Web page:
According to a recent report by the BBC, scientists in Greenland are “very worried” about melting Greenland ice conditions on the ice sheet. In the worst case scenario, this could accelerate the rising of ocean levels faster than expected, placing many major cities at risk.
What Contributes to Melting Greenland Ice?
Contributing factors to melting Greenland ice include warmer weather conditions and a growing amount of algae that is darkening the surface of the ice sheet. The main problem is that the dark ice absorbs more solar radiation than white ice, causing it to warm up faster and melt away quicker.
At the moment, melting Greenland ice contributes to an annual rising of global sea levels of around 1 mm. But this increase in algae making the ice darker is a potentially huge problem.
Size of Ice Sheet in Question
We’re not talking about a large iceberg or a small land mass here. To give you an idea, Greenland presents the largest ice mass in the northern hemisphere, at about seven times the size of the UK. Its thickness is as much as 2 miles in places.
Melting Greenland ice could have catastrophic consequences the likes seen only in sensational movies like The Day After Tomorrow. If this ice sheet were to melt completely, sea levels globally would rise by as much as 20 feet.
This would have a major effect on low-lying areas in parts of Britain, Bangladesh, and even major cities as far apart as Miami and Shanghai.
Investigating Algae Growth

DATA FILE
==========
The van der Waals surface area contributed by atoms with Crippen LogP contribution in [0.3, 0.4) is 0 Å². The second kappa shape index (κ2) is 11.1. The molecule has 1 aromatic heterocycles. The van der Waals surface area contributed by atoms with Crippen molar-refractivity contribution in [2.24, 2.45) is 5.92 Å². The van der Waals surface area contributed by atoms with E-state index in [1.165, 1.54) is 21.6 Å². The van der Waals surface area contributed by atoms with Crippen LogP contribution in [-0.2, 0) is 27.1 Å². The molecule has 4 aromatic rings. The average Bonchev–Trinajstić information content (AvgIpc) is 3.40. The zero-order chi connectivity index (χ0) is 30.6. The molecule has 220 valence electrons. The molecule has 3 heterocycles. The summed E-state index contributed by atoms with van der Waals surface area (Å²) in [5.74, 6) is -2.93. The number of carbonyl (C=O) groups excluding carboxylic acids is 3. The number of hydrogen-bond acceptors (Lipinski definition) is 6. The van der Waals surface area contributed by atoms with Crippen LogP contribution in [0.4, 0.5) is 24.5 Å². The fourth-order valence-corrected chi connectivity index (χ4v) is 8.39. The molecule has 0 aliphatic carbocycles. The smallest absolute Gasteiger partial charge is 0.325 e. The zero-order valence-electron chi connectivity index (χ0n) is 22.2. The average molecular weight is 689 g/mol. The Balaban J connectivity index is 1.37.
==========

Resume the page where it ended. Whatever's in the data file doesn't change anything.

Algae forming on the ice sheet in Greenland is nothing new, in fact their presence was observed for the first time over 100 years ago. However, it is only fairly recently that they have begun to spread and change the color of the ice.
Researchers are currently looking into the possible impact of this on future melting Greenland ice. They will analyze data and run it through computer software to create projections.
Many scientists and researchers are concerned about the spread of algae not only in the colder areas of the ice sheet, but in the flat, interior areas that are subject to warmer temperatures and could melt faster and on a wider scale.
While white ice and snow reflect as much as 90 percent of solar radiation, the dark patches covered in algae only reflect around 35 percent on average, and only 1 percent in the darkest areas.
Professor Martyn Tranter of Bristol University, a leading researcher on the project, admitted:
“People are very worried about the possibility that the ice sheet might be melting faster and faster in the future. We suspect that in a warming climate these dark algae will grow larger and over larger parts of the Greenland ice sheet, and it might well be that they will cause more melting and an acceleration of sea level rise.”